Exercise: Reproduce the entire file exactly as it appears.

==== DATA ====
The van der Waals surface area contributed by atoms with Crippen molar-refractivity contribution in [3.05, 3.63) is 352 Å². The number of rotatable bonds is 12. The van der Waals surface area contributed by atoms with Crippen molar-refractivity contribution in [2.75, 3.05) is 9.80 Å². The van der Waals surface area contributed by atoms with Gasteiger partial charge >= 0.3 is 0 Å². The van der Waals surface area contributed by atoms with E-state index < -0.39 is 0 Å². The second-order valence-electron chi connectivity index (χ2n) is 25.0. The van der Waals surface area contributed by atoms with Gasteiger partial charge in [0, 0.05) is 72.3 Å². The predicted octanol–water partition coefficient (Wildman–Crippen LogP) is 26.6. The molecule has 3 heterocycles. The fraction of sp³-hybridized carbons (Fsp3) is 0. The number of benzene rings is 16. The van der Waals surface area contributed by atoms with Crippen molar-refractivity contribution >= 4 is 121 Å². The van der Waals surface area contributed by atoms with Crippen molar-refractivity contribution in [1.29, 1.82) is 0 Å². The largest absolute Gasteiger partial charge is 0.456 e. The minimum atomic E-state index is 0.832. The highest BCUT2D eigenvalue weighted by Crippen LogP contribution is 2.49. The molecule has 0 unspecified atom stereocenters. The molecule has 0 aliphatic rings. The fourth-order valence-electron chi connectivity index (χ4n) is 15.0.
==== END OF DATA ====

The van der Waals surface area contributed by atoms with Crippen molar-refractivity contribution in [3.05, 3.63) is 352 Å². The number of rotatable bonds is 12. The van der Waals surface area contributed by atoms with Crippen molar-refractivity contribution in [2.75, 3.05) is 9.80 Å². The van der Waals surface area contributed by atoms with Gasteiger partial charge >= 0.3 is 0 Å². The van der Waals surface area contributed by atoms with E-state index < -0.39 is 0 Å². The second-order valence-electron chi connectivity index (χ2n) is 25.0. The van der Waals surface area contributed by atoms with Gasteiger partial charge in [0, 0.05) is 72.3 Å². The predicted octanol–water partition coefficient (Wildman–Crippen LogP) is 26.6. The molecule has 3 heterocycles. The fraction of sp³-hybridized carbons (Fsp3) is 0. The number of benzene rings is 16. The van der Waals surface area contributed by atoms with Crippen molar-refractivity contribution >= 4 is 121 Å². The van der Waals surface area contributed by atoms with Crippen molar-refractivity contribution in [1.29, 1.82) is 0 Å². The largest absolute Gasteiger partial charge is 0.456 e. The minimum atomic E-state index is 0.832. The highest BCUT2D eigenvalue weighted by Crippen LogP contribution is 2.49. The molecule has 0 unspecified atom stereocenters. The molecule has 0 aliphatic rings. The fourth-order valence-electron chi connectivity index (χ4n) is 15.0.